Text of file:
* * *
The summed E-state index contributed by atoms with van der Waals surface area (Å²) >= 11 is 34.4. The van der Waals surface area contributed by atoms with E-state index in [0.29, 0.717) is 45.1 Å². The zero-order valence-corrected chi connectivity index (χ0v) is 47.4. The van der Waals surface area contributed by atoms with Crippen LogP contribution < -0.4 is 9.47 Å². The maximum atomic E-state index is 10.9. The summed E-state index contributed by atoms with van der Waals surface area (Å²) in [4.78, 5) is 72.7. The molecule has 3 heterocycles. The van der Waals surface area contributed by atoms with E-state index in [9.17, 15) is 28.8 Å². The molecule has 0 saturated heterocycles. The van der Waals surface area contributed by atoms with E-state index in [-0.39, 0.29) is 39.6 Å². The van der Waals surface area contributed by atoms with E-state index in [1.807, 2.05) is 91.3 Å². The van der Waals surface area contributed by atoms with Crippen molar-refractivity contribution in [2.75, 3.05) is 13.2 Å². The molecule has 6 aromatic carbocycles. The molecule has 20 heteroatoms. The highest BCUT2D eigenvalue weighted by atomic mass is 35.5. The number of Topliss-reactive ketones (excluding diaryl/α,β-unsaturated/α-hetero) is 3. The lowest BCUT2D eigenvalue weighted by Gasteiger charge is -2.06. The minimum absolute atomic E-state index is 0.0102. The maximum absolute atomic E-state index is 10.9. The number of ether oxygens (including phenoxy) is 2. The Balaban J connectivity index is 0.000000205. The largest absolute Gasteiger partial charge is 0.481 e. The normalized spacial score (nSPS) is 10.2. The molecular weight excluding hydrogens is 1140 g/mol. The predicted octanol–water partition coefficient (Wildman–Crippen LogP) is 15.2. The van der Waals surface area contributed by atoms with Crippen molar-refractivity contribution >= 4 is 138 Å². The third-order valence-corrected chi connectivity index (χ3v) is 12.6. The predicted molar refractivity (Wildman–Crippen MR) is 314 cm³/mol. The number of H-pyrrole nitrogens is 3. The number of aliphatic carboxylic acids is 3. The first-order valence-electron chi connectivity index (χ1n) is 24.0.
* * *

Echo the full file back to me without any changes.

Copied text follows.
The summed E-state index contributed by atoms with van der Waals surface area (Å²) >= 11 is 34.4. The van der Waals surface area contributed by atoms with E-state index in [0.29, 0.717) is 45.1 Å². The zero-order valence-corrected chi connectivity index (χ0v) is 47.4. The van der Waals surface area contributed by atoms with Crippen LogP contribution < -0.4 is 9.47 Å². The maximum atomic E-state index is 10.9. The summed E-state index contributed by atoms with van der Waals surface area (Å²) in [4.78, 5) is 72.7. The molecule has 3 heterocycles. The van der Waals surface area contributed by atoms with E-state index in [9.17, 15) is 28.8 Å². The molecule has 0 saturated heterocycles. The van der Waals surface area contributed by atoms with E-state index in [-0.39, 0.29) is 39.6 Å². The van der Waals surface area contributed by atoms with E-state index in [1.807, 2.05) is 91.3 Å². The van der Waals surface area contributed by atoms with Crippen molar-refractivity contribution in [2.75, 3.05) is 13.2 Å². The molecule has 6 aromatic carbocycles. The molecule has 20 heteroatoms. The highest BCUT2D eigenvalue weighted by atomic mass is 35.5. The number of Topliss-reactive ketones (excluding diaryl/α,β-unsaturated/α-hetero) is 3. The lowest BCUT2D eigenvalue weighted by Gasteiger charge is -2.06. The minimum absolute atomic E-state index is 0.0102. The maximum absolute atomic E-state index is 10.9. The number of ether oxygens (including phenoxy) is 2. The Balaban J connectivity index is 0.000000205. The largest absolute Gasteiger partial charge is 0.481 e. The normalized spacial score (nSPS) is 10.2. The molecular weight excluding hydrogens is 1140 g/mol. The predicted octanol–water partition coefficient (Wildman–Crippen LogP) is 15.2. The van der Waals surface area contributed by atoms with Crippen molar-refractivity contribution >= 4 is 138 Å². The third-order valence-corrected chi connectivity index (χ3v) is 12.6. The predicted molar refractivity (Wildman–Crippen MR) is 314 cm³/mol. The number of H-pyrrole nitrogens is 3. The number of aliphatic carboxylic acids is 3. The first-order valence-electron chi connectivity index (χ1n) is 24.0.